Secondary outcome measures

  1. 1.


    Loneliness is measured using the eleven-item loneliness scale developed by De Jong Gierveld and Van Tilburg [38]. Loneliness is measured as the subjectively experienced lack of embeddedness in social relations. The experience of loneliness is an inclusion criterion for the study. The intervention targets socially isolated people and aims to ‘nudge’ them out of their isolation. Loneliness is measured to assess if this aim is reached at the level of subjective experiences.

  2. 2.


    To measure if candidates decrease in depressive symptoms, the Dutch version of the Center for Epidemiological Studies-Depression Scale (CES-D) [42, 43] is used. It is also used to test the exclusion criterion that a candidate may not have an untreated serious depression.

  3. 3.

    Consumption of care

    Using items from the TIC-P (Trimbos/iMTA questionnaire for Costs associated with Psychiatric Illness) [56], we can assess our hypothesis that the self-reported consumption of care reduces after participating in the Happiness Route. As the outcomes are still self-reported, Vektis, the Dutch information center for care, will carry out analyses on the actual differences in the use of healthcare between the experimental and control group, both before and after the intervention.

  4. 4.

    Purpose in Life

    The Purpose in Life Scale [57, 58] measures “the feeling that there is a purpose and meaning in life, (…) a clear comprehensibility of life’s purpose, a sense of directedness, and intentionality” [57]. The Happiness Route aims to help participants find a (new) aim and purpose in their lives.

  5. 5.


    Resilience is measured using the Brief Resilience Scale [59]. We hypothesize that people who follow the Happiness Route will develop greater resilience. Resilience is often seen as an important individual resource for mental health, especially in difficult situations.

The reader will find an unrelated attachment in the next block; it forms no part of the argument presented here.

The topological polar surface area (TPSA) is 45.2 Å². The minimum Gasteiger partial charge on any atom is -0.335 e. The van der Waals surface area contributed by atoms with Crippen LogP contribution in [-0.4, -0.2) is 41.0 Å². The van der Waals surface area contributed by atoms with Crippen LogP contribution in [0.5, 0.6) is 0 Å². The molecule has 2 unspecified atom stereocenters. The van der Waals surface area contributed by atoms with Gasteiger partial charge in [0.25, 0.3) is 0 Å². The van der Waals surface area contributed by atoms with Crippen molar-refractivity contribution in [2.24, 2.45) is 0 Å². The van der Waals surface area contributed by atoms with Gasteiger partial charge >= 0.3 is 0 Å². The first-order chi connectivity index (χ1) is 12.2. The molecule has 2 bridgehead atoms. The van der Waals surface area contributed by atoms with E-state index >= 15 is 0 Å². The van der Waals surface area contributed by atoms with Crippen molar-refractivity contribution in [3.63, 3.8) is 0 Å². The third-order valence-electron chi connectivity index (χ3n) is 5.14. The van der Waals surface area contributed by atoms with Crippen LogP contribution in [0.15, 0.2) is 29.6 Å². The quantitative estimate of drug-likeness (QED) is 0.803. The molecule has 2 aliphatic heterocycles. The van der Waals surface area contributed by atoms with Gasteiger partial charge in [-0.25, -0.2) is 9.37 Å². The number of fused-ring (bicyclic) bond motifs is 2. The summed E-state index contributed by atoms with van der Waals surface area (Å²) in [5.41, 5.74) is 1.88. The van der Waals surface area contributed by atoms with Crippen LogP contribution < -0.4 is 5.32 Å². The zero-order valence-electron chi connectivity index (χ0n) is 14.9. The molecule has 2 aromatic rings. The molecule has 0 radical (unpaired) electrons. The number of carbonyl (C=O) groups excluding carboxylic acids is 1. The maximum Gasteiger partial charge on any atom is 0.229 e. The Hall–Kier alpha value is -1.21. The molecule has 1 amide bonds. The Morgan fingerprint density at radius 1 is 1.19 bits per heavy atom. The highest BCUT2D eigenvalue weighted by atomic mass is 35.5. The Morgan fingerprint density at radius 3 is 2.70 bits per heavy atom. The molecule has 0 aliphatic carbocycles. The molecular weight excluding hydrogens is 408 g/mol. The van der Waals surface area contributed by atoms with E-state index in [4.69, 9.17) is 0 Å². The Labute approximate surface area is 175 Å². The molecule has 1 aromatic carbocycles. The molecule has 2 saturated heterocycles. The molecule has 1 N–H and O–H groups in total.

6. 6.

    Social participation

    We measure social participation using items that assess paid or voluntary work, social contacts and activities outside the house. The items are derived from validated national survey studies. The items measure whether the aim of the Happiness Route to nudge people into more social participation is reached.

  7. 7.

    Health-related quality of life

    The Dutch version of the EuroQol (EQ-5D) [40] is used to measure if participants will have an improved health-related quality of life after following the Happiness Route. It is also used as an inclusion instrument for assessing whether or not participants have health limitations.

Moderating measures

To address the question whether the effect of the intervention is different for participants with varying backgrounds, we will examine whether age, gender, and cultural background moderate the effectiveness of the intervention. To address the question whether the effect of the intervention depends on the characteristics of counselors, we will examine the moderating effects of the characteristics of counselors: work experience, work satisfaction, and adherence. For work experience we will compute an index that is based on educational level and number of years’ experience. For work satisfaction, we will compute an index that is based on work engagement [49] and job satisfaction [50, 51]. Furthermore, counselors will fill out online logs for each participant after every home visit. These logs can be used to measure adherence.

Statistical analyses

Descriptive statistics

A CONSORT flow chart of participation during the total study will be drawn. Reasons for drop-out will be summarized. Percentages of missing values and dropout will be displayed. The evaluation interviews with counselors and participants will be subject to a content analysis and the descriptive statistics of the categories resulting from this content analysis will be computed.

Univariate analyses

Univariate analyses on the differences between the intervention and control groups at baseline (chi-square and t-tests) will be performed to check whether the randomization has succeeded.

Multivariate analyses

We will first do a missing data analysis for all participants on the second and third measurement point. A logistic regression analysis will be conducted with having complete data as the dependent variable, and demographic and psychosocial characteristics at baseline measurement as independent variables to assess non-random missings. We will use multiple imputations (five data sets) to replace missing values and carry out the analyses on the pooled data set. Hence, all participants who were randomized can be included in the statistical analyses. The results from this imputed intention-to-treat sample will be compared to the results of the observed data only.